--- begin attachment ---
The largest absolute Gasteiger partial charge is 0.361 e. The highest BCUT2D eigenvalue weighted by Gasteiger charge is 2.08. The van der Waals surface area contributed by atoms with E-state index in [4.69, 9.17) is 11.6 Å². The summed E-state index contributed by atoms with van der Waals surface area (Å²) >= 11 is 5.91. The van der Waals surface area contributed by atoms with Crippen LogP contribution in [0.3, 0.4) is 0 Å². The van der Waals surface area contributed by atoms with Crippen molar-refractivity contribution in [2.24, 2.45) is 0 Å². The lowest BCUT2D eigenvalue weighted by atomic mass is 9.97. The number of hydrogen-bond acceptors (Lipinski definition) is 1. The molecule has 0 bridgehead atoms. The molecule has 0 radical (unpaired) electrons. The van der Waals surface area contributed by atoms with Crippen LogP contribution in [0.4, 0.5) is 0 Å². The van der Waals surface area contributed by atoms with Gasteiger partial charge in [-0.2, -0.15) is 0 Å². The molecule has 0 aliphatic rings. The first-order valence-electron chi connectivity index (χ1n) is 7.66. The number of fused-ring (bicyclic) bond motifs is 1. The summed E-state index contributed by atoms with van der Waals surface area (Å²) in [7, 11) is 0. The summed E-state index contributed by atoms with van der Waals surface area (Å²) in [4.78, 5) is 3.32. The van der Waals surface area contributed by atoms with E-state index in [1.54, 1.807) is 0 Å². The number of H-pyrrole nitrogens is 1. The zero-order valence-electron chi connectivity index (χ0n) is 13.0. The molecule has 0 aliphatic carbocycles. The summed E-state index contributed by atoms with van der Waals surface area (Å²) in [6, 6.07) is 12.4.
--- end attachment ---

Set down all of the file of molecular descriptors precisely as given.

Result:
The largest absolute Gasteiger partial charge is 0.361 e. The highest BCUT2D eigenvalue weighted by Gasteiger charge is 2.08. The van der Waals surface area contributed by atoms with E-state index in [4.69, 9.17) is 11.6 Å². The summed E-state index contributed by atoms with van der Waals surface area (Å²) >= 11 is 5.91. The van der Waals surface area contributed by atoms with Crippen LogP contribution in [0.3, 0.4) is 0 Å². The van der Waals surface area contributed by atoms with Crippen molar-refractivity contribution in [2.24, 2.45) is 0 Å². The lowest BCUT2D eigenvalue weighted by atomic mass is 9.97. The number of hydrogen-bond acceptors (Lipinski definition) is 1. The molecule has 0 bridgehead atoms. The molecule has 0 radical (unpaired) electrons. The van der Waals surface area contributed by atoms with Crippen LogP contribution in [0.4, 0.5) is 0 Å². The van der Waals surface area contributed by atoms with Gasteiger partial charge in [-0.2, -0.15) is 0 Å². The molecule has 0 aliphatic rings. The first-order valence-electron chi connectivity index (χ1n) is 7.66. The number of fused-ring (bicyclic) bond motifs is 1. The summed E-state index contributed by atoms with van der Waals surface area (Å²) in [7, 11) is 0. The summed E-state index contributed by atoms with van der Waals surface area (Å²) in [4.78, 5) is 3.32. The van der Waals surface area contributed by atoms with E-state index in [1.54, 1.807) is 0 Å². The number of H-pyrrole nitrogens is 1. The zero-order valence-electron chi connectivity index (χ0n) is 13.0. The molecule has 0 aliphatic carbocycles. The summed E-state index contributed by atoms with van der Waals surface area (Å²) in [6, 6.07) is 12.4.